The Nobel Committee has an interesting database of all the nominees for the Nobel Peace Prize from 1901 to 1951. Nominations are kept secret for 50 years. Nominees who, like unrepentant multiple murderer Stanley Williams, do not appear to have deserved the nomination include:
Mussolini (1935, by a French law professor, and by the law faculty at a German university);
Stalin (1948, by a Czech professor)(also, 1945 by a former Norweign foreign minister, although the minister only wrote that Stalin was qualified for the prize, and did not formally nominate him);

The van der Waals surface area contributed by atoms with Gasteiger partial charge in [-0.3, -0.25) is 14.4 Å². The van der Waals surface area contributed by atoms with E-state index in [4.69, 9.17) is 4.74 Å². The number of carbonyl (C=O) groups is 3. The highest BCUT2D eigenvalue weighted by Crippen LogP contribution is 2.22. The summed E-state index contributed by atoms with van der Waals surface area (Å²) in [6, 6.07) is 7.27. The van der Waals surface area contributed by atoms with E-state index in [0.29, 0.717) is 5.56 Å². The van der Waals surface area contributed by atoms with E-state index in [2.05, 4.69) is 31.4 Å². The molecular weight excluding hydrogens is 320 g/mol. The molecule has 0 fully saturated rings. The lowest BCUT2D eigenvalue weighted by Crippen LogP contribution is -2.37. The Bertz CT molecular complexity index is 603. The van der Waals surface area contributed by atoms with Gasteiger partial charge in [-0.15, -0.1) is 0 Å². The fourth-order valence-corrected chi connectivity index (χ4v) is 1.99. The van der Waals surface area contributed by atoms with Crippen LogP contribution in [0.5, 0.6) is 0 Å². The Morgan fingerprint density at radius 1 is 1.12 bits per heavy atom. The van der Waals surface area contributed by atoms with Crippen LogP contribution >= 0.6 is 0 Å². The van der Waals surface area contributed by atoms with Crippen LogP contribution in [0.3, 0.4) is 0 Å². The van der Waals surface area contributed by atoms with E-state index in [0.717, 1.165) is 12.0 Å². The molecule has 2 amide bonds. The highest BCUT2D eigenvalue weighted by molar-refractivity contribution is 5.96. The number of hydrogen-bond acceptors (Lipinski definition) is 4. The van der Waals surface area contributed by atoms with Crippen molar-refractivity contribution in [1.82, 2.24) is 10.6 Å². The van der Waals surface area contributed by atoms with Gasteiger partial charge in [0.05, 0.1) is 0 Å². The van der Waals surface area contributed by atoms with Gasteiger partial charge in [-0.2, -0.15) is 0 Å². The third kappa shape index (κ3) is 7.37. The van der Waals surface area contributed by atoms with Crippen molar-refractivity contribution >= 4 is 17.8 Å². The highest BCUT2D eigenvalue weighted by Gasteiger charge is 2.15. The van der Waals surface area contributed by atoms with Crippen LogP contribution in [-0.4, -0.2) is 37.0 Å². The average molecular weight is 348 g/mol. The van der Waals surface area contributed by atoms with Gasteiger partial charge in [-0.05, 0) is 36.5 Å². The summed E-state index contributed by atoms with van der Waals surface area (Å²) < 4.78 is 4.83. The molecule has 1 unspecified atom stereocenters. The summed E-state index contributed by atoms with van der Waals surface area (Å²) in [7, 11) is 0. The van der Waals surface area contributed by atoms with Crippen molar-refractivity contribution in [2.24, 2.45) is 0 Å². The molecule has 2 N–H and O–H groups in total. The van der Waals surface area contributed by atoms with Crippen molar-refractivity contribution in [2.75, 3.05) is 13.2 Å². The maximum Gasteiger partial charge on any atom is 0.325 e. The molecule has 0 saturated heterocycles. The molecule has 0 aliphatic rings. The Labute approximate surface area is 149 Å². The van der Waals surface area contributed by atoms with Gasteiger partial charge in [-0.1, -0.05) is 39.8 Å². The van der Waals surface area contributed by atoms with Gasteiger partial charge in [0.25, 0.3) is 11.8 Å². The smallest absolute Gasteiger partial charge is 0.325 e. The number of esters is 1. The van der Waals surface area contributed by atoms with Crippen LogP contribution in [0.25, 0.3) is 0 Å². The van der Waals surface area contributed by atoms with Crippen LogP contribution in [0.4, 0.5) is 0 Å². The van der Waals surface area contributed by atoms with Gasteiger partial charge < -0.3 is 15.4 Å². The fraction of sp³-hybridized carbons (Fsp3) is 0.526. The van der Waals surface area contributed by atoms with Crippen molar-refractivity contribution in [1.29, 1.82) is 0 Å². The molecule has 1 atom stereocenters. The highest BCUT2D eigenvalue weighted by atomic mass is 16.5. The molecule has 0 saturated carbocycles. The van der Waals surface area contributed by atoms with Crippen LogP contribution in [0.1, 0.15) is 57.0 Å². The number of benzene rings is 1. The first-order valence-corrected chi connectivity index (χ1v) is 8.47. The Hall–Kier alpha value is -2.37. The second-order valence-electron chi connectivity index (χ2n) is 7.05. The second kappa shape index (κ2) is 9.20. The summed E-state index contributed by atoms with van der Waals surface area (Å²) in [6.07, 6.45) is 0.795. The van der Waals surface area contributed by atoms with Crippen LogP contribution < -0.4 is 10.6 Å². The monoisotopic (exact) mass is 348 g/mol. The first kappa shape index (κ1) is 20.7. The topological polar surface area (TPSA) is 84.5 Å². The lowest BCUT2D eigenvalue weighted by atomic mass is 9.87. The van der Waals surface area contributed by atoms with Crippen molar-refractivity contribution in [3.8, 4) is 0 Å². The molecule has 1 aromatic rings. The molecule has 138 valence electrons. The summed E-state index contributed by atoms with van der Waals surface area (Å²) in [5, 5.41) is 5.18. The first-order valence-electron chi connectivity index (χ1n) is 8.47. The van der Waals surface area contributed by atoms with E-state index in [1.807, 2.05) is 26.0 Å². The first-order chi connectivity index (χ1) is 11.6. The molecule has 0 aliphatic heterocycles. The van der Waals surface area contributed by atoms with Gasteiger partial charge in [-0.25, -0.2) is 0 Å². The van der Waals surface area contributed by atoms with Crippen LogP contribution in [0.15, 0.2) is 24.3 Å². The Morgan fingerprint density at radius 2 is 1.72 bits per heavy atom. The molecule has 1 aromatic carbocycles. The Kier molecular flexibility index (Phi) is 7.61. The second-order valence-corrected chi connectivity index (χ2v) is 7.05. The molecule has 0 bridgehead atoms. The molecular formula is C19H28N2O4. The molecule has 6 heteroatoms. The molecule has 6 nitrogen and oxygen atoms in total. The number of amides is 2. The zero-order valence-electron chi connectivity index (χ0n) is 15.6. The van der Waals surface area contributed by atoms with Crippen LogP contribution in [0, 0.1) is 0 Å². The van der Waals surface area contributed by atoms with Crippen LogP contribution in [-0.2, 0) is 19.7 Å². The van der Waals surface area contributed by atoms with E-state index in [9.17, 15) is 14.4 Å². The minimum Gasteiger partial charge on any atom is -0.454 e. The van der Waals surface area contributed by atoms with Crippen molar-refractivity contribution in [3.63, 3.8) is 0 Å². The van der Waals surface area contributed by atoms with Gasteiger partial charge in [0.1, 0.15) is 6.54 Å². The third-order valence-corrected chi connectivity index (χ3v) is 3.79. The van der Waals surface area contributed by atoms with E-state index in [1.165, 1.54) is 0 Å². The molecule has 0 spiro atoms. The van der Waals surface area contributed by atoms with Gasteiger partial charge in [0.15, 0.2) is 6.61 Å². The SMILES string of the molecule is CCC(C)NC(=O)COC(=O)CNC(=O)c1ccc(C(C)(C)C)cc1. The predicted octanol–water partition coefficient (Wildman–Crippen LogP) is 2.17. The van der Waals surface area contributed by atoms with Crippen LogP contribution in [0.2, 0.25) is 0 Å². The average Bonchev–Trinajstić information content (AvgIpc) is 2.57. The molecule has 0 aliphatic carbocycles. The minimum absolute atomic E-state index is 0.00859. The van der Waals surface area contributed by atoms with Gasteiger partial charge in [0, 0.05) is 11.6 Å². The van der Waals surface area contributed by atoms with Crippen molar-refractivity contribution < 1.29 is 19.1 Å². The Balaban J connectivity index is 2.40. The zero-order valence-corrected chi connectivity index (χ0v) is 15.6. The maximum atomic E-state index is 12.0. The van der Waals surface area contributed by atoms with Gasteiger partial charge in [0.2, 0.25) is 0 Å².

Kaiser Wilhelm II (1911, by the President of UC Berkeley; 1917, by a German professor and by a Turkish law faculty);
Hitler (1939, by a member of the Swedish parliament, although the nomination was withdrawn before the Committee considered it);
Alfred Ploetz (the founder of racial hygiene in Germany; 1936 by a Norwegian parliamentarian, for warning that war would harm biological reproduction);
Neville Chamberlin (somewhat plausibly in 1926 for his role in the Locarno Pact; less so in 1939, with 9 nominations for his role in the Munich Agreement).